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Conference Calling Evolved

By Richard Keir, WebPro News

Originally the conference call was limited to businesses paying exorbitant fees to the telcos. For business, it still made sense economically because the costs were less than the travel costs involved in bringing the people together. Additionally, significant time savings are involved, both in terms of travel time and in being able to communicate fairly rapidly to an extended group.

Telcos then extended their market by providing conference calling services to home consumers for an added fee. For some, it made sense to be able to bring a family or group with common interests together easily, usually to plan some physical event. With the expansion of the internet, and in particular, the increasing availability and decreasing pricing for high speed internet access, conference calling has expanded far beyond its original uses.

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For business, it remains a vital tool and has, actually, become far more useful as prices fall and the ease of use increases. Real time audio/video conferencing is already in use (and in some organizations has been for quite some time). As the cost of bandwidth decreases and the technology underlying audio-video transmission over networks improves, true real-time video conferencing will increase dramatically.

With the growing sophistication of the typical surfer and the expansion of internet marketing, audio and video have become hot items. Within the internet marketing community, conference calls - usually known as teleseminars, have become a standard feature. Offering the opportunity to reach a large group of interested prospects in a relatively simple and inexpensive format, teleseminars also offer the marketer an opportunity to create an instant product. A recording of a teleseminar can either be sold as a stand-alone product or used as a marketing tool for back-end products.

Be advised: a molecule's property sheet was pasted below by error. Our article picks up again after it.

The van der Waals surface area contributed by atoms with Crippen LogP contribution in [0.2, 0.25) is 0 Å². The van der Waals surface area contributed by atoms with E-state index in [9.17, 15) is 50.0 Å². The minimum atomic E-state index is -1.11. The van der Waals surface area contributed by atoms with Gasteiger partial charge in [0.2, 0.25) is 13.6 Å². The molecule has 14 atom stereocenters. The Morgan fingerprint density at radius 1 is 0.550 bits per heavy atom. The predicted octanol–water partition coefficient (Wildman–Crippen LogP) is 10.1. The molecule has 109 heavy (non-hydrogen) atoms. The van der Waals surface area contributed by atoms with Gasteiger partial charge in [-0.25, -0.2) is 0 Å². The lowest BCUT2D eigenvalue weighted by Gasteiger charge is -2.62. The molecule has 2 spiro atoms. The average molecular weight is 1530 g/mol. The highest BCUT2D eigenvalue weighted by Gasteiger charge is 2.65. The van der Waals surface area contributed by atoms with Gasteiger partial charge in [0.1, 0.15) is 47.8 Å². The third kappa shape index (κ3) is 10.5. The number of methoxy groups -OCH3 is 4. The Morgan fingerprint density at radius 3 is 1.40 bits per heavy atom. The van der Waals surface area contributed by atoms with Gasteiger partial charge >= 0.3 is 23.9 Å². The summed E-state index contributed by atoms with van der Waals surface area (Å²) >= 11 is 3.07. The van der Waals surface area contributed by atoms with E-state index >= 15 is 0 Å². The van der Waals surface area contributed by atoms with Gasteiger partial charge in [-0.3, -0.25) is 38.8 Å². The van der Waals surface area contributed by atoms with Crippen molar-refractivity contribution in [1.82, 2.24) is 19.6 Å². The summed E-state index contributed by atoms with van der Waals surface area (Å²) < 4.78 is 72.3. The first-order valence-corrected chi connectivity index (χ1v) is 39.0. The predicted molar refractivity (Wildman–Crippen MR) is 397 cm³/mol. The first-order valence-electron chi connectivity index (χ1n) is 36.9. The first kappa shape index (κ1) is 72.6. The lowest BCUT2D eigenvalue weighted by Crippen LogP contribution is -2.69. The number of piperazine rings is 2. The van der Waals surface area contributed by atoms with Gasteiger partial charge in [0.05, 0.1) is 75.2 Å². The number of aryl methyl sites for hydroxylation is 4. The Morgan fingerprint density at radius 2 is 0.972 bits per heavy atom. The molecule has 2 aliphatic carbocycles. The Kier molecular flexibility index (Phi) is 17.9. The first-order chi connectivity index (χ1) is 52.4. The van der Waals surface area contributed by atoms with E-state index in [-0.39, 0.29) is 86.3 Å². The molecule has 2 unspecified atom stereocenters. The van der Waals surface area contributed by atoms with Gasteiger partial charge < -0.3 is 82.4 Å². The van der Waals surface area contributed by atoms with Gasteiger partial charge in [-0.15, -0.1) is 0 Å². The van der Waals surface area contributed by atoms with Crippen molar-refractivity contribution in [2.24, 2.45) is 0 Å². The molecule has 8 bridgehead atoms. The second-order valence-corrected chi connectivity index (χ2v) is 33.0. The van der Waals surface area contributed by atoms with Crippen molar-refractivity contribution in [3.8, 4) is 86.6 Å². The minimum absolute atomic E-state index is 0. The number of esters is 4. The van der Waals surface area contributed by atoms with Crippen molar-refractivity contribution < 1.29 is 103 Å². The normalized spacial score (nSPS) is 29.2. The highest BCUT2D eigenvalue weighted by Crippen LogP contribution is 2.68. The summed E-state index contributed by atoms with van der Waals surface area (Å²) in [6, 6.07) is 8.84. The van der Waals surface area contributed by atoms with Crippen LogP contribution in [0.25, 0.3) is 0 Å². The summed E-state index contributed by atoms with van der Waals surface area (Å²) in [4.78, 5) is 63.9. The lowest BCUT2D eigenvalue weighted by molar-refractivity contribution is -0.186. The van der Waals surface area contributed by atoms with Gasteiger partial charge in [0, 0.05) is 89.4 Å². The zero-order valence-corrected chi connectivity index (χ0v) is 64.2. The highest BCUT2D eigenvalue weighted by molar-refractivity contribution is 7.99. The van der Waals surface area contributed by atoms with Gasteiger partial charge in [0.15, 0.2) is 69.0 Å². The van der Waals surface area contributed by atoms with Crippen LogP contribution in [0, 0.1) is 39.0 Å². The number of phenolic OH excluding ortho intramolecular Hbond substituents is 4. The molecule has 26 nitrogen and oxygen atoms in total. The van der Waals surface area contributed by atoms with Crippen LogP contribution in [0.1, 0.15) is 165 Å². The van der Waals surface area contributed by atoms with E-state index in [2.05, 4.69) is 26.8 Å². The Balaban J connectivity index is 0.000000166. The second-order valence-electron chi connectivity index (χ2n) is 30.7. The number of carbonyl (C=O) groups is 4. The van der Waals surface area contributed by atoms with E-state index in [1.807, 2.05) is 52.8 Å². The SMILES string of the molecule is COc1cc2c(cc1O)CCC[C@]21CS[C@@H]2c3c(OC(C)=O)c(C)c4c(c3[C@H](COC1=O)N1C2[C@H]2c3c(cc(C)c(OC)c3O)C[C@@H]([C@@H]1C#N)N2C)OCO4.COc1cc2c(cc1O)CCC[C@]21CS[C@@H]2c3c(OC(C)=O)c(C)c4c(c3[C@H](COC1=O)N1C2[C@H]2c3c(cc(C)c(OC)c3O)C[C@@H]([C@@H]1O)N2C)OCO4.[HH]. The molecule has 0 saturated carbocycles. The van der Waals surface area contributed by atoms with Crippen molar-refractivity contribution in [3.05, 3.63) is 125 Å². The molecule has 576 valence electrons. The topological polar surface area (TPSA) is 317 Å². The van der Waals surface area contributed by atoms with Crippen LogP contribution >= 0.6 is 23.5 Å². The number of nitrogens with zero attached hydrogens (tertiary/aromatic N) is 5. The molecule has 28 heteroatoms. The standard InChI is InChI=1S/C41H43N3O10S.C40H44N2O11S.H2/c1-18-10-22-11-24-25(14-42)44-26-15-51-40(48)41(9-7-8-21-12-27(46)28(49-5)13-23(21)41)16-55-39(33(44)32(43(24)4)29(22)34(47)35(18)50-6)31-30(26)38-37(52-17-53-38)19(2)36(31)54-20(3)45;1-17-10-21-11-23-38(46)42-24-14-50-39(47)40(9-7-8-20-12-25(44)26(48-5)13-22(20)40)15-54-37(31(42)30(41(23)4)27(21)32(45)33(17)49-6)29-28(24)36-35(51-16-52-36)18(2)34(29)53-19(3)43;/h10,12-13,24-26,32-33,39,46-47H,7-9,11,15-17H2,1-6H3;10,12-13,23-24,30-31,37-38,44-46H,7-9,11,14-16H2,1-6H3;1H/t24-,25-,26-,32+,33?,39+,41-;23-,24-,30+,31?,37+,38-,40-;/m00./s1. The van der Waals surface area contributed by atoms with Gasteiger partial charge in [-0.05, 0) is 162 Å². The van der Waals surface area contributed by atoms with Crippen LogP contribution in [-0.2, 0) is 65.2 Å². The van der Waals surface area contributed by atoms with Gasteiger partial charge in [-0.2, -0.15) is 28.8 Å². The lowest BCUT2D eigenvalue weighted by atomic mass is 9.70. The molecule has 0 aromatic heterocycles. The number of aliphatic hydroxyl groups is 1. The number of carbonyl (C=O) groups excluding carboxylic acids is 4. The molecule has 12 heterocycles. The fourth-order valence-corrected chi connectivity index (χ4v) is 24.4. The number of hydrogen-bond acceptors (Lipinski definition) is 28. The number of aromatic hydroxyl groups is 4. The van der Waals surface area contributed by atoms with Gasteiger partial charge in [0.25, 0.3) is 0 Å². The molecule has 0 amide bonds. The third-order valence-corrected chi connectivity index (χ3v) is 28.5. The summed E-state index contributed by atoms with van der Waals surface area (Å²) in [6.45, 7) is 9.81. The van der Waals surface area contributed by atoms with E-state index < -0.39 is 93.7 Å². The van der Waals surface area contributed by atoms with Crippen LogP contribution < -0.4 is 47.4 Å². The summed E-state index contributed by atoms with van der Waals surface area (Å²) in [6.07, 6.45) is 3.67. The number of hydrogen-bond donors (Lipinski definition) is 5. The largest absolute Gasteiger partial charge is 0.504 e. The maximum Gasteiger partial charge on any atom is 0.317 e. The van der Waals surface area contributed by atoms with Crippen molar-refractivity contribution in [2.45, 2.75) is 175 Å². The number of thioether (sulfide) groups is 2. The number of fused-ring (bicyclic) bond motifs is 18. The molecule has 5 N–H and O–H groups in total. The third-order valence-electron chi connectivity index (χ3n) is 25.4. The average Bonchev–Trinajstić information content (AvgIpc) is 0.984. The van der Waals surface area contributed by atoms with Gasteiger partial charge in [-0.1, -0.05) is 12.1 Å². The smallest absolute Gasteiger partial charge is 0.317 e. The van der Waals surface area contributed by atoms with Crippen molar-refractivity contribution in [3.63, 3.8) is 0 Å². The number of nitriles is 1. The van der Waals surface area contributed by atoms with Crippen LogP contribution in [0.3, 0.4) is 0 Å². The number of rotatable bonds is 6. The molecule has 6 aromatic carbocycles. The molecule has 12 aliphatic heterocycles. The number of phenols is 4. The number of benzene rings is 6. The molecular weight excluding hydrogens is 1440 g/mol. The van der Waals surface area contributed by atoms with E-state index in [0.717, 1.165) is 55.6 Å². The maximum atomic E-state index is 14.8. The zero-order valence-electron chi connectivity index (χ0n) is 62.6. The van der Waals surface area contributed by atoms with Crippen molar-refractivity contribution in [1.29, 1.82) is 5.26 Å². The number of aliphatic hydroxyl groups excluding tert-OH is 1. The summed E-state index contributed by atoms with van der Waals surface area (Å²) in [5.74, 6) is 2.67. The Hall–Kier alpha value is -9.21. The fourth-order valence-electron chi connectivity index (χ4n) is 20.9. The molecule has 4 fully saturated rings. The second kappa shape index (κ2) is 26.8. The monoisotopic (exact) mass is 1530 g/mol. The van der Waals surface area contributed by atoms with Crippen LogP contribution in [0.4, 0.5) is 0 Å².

Marketers are using both free and paid teleseminars. Generally there is a higher level of injected sales content in free teleseminars, but it does vary a great deal. Solutions available now range from the rather expensive to essentially free. Your choice is going to depend on exactly what level of service you require. There are a number of providers which offer an introductory pricing scheme (I've seen it as low as a $1 for the first month), which gives you the opportunity to see firsthand how their service works at a very modest cost. You do need to make sure you understand just how your users will access the conference. Solutions which use telephone call-ins are generally more restrictive and/or expensive than those utilizing an internet connection or VoIP softphone connections.

True real-time audio/video conferencing hasn't arrived yet for most. The bandwidth requirements remain excessive and the quality of the video, in particular, is fairly low. If you ever done live chat with audio and a web camera, you've seen the limitations.

Most online presentations which involve both audio and video generally use static images which change either rarely or slowly, such as charts, website images, topic outlines and so on. This can be extremely useful for teleseminars, of course, because it makes it easier to demonstrate certain points and provides a visual as well as an audio focus for participants.

The combination of audio and visual elements is particularly useful in training situations where one can reinforce the other. Plus, you have the advantage of reaching those who learn better through visual means, as well as those partial to audio.

For those of you doing e-commerce, the evolved conference call can be an incredible tool. Consider how much impact regular teleseminars about your area of expertise could have on future sales. You can provide buyers with instructional teleseminars. You can introduce new products. And in each instance you'll be generating recordings which you can either sell or make available on your sites, or use as added viral marketing tools.

With the increasing sophistication and usability of the tools for conference calling, the possibilities are virtually unlimited and well within the reach of every entrepreneur. You'll be hard pressed to find another tool that offers you the impact and potential of the conference call.

All trade names, trademarks, and/or service marks herein are owned by their respective holders.

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